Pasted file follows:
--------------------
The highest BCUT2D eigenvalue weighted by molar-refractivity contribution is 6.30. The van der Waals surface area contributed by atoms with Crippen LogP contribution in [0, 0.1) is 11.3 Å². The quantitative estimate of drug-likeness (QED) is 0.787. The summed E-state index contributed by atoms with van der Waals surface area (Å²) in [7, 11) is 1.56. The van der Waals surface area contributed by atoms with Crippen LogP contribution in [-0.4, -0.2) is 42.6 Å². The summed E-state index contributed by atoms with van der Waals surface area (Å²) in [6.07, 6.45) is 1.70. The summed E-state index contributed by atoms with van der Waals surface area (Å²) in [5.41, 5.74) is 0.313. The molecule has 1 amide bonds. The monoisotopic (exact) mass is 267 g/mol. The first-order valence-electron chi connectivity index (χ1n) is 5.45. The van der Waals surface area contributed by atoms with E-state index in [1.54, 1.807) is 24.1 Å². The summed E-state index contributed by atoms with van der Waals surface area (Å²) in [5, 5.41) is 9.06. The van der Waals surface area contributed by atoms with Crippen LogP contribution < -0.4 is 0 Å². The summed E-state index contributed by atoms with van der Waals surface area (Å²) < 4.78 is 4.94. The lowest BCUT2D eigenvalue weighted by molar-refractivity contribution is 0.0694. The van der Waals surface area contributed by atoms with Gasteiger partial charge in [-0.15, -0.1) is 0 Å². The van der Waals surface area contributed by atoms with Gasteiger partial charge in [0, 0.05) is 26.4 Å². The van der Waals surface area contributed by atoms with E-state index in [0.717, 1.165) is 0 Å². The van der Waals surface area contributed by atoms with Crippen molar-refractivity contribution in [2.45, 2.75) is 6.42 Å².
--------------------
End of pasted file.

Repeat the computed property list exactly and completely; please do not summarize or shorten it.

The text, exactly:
The highest BCUT2D eigenvalue weighted by molar-refractivity contribution is 6.30. The van der Waals surface area contributed by atoms with Crippen LogP contribution in [0, 0.1) is 11.3 Å². The quantitative estimate of drug-likeness (QED) is 0.787. The summed E-state index contributed by atoms with van der Waals surface area (Å²) in [7, 11) is 1.56. The van der Waals surface area contributed by atoms with Crippen LogP contribution in [-0.4, -0.2) is 42.6 Å². The summed E-state index contributed by atoms with van der Waals surface area (Å²) in [6.07, 6.45) is 1.70. The summed E-state index contributed by atoms with van der Waals surface area (Å²) in [5.41, 5.74) is 0.313. The molecule has 1 amide bonds. The monoisotopic (exact) mass is 267 g/mol. The first-order valence-electron chi connectivity index (χ1n) is 5.45. The van der Waals surface area contributed by atoms with E-state index in [1.54, 1.807) is 24.1 Å². The summed E-state index contributed by atoms with van der Waals surface area (Å²) in [5, 5.41) is 9.06. The van der Waals surface area contributed by atoms with Crippen LogP contribution < -0.4 is 0 Å². The summed E-state index contributed by atoms with van der Waals surface area (Å²) < 4.78 is 4.94. The lowest BCUT2D eigenvalue weighted by molar-refractivity contribution is 0.0694. The van der Waals surface area contributed by atoms with Gasteiger partial charge in [-0.15, -0.1) is 0 Å². The van der Waals surface area contributed by atoms with Gasteiger partial charge in [0, 0.05) is 26.4 Å². The van der Waals surface area contributed by atoms with E-state index in [0.717, 1.165) is 0 Å². The van der Waals surface area contributed by atoms with Crippen molar-refractivity contribution in [2.45, 2.75) is 6.42 Å².